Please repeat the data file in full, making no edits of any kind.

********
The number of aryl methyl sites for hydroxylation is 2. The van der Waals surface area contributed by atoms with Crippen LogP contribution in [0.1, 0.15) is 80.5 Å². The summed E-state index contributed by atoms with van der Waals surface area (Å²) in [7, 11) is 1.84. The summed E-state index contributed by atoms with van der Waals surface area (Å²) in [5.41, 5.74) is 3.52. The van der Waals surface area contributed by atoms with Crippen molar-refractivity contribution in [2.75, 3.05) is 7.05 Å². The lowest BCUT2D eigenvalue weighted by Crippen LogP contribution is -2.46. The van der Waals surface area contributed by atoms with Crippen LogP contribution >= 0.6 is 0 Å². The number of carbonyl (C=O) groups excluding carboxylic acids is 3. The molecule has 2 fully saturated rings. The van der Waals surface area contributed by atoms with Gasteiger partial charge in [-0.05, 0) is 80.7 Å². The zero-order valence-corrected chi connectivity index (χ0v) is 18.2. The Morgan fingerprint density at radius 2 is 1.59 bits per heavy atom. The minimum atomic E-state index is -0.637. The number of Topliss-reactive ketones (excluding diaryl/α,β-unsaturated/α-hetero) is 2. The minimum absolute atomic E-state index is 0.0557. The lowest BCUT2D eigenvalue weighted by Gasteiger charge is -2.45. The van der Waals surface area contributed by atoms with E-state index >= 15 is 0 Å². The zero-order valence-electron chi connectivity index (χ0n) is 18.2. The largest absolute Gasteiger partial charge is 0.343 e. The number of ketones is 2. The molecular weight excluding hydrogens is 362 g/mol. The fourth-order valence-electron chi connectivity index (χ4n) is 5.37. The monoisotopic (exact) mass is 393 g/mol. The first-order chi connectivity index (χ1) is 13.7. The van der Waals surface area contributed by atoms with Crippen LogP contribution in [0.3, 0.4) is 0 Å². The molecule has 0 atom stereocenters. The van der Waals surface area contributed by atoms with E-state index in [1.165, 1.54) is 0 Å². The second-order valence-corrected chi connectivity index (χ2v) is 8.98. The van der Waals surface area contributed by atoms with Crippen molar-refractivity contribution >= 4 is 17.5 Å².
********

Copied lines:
The number of aryl methyl sites for hydroxylation is 2. The van der Waals surface area contributed by atoms with Crippen LogP contribution in [0.1, 0.15) is 80.5 Å². The summed E-state index contributed by atoms with van der Waals surface area (Å²) in [7, 11) is 1.84. The summed E-state index contributed by atoms with van der Waals surface area (Å²) in [5.41, 5.74) is 3.52. The van der Waals surface area contributed by atoms with Crippen molar-refractivity contribution in [2.75, 3.05) is 7.05 Å². The lowest BCUT2D eigenvalue weighted by Crippen LogP contribution is -2.46. The van der Waals surface area contributed by atoms with Crippen LogP contribution >= 0.6 is 0 Å². The number of carbonyl (C=O) groups excluding carboxylic acids is 3. The molecule has 2 fully saturated rings. The van der Waals surface area contributed by atoms with Gasteiger partial charge in [-0.05, 0) is 80.7 Å². The zero-order valence-corrected chi connectivity index (χ0v) is 18.2. The Morgan fingerprint density at radius 2 is 1.59 bits per heavy atom. The minimum atomic E-state index is -0.637. The number of Topliss-reactive ketones (excluding diaryl/α,β-unsaturated/α-hetero) is 2. The minimum absolute atomic E-state index is 0.0557. The lowest BCUT2D eigenvalue weighted by Gasteiger charge is -2.45. The van der Waals surface area contributed by atoms with E-state index >= 15 is 0 Å². The zero-order valence-electron chi connectivity index (χ0n) is 18.2. The largest absolute Gasteiger partial charge is 0.343 e. The number of ketones is 2. The molecular weight excluding hydrogens is 362 g/mol. The fourth-order valence-electron chi connectivity index (χ4n) is 5.37. The monoisotopic (exact) mass is 393 g/mol. The first-order chi connectivity index (χ1) is 13.7. The van der Waals surface area contributed by atoms with Crippen LogP contribution in [0.3, 0.4) is 0 Å². The molecule has 0 atom stereocenters. The van der Waals surface area contributed by atoms with E-state index in [1.165, 1.54) is 0 Å². The second-order valence-corrected chi connectivity index (χ2v) is 8.98. The van der Waals surface area contributed by atoms with Crippen molar-refractivity contribution >= 4 is 17.5 Å².